Thursday, January 4, 2018

First Lines: July and August 2017 edition

More for my own sake that anything else, here are the first lines of the books I finished during July and August of last year.

Reading in summertime (2012)


Book 1
Words.
I’m surrounded by thousands of words.  Maybe millions.

Book 2
Chapter One: Archery and the Race Issue
My Family
My life has been shaped inevitably by the experiences and decisions of my forefathers, and I have learned a lot about my family history.  My mother was Bessie Lillian Gordy, and I knew all her intimate relatives and many of her distant cousins. 

Book 3
 “Education is an admirable thing,” wrote Oscar Wilde, “but it is well to remember from time to time that nothing that is worth knowing can be taught.”  In dark moments while writing this book, I sometimes feared that Wilde might be right.

Book 4
“Take one hundred people,” said Isabel.
Jamie nodded.  “One hundred.”
“Now, out of those one hundred,” Isabel continued, “how many will mean well?”

Book 5
In the eight years since I came to Washington, probably the question I’ve been asked more than any other is some version of this: “Is being a United States senator as much fun as working on Saturday Night Live?” The answer has always been NO!!! Why would it be?

Book 6
The Hearth and the Salamander
It was a pleasure to burn.

Book 7
It had begun to seem to Graham, in this, the twelfth year of his second marriage, that he and his wife lived in parallel universes. And worse, it seemed his universe was lonely and arid, and hers was densely populated with armies of friends and acquaintances and other people he did not know.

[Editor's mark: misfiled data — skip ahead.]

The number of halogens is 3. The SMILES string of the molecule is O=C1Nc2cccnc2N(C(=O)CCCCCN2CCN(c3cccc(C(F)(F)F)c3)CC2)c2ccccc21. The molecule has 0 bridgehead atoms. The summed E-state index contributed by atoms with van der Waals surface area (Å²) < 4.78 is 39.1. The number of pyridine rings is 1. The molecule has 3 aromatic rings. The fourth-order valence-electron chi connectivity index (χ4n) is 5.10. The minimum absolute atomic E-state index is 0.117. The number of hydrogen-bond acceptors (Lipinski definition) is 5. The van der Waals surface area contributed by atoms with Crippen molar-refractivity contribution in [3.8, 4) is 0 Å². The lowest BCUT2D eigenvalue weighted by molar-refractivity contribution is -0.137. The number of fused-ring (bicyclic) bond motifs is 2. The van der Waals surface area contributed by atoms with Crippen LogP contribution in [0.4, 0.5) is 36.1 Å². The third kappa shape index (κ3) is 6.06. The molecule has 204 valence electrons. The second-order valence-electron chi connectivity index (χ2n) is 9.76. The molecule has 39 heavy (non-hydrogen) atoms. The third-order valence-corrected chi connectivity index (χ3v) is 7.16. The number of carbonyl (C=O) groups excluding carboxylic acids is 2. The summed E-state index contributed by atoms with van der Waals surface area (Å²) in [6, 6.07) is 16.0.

Book 8
The Science Unit of Destiny
There’s this totally false map of the human tongue.  It’s supposed to show where we taste different things, like salty on the side of the tongue, sweet in the front, bitter in the back. Some guy drew it a hundred years ago, and people have been forcing kids to memorize it ever since.
            But it’s wrong – all wrong.




The titles and authors

Book 1
Out of My Mind, by Sharon M. Draper
The main character is Melody Brooks, a girl with cerebral palsy, confined to wheelchair and unable to speak, but quite able to hear and understand.   This was a good read, a YA book for our summer mother-daughter book club. 

Book 2
A Full Life: Reflections at Ninety, by Jimmy Carter.  This book was a disappointment.  The writing was flat.  It left me wanting to know more details about everything described.  Perhaps the details are in a previous work by President Carter.  He’s only written about 32 books.

Book 3
The Sense of Style: The Thinking Person’s Guide to Writing in the 21st Century, by Steven Pinker.  I really liked this book.  I am a word nerd.

Book 4
The Careful Use of Compliments, by Alexander McCall Smith (Isabel Dalhousie #4).  It’s always a good and philosophical time, reading the Isabel Dalhousie books.

Book 5
Al Franken: Giant of the Senate, by Al Franken, giant of the Senate.  I read it for our other book club, back in simpler times.  I guess he is not such a giant after all.

Book 6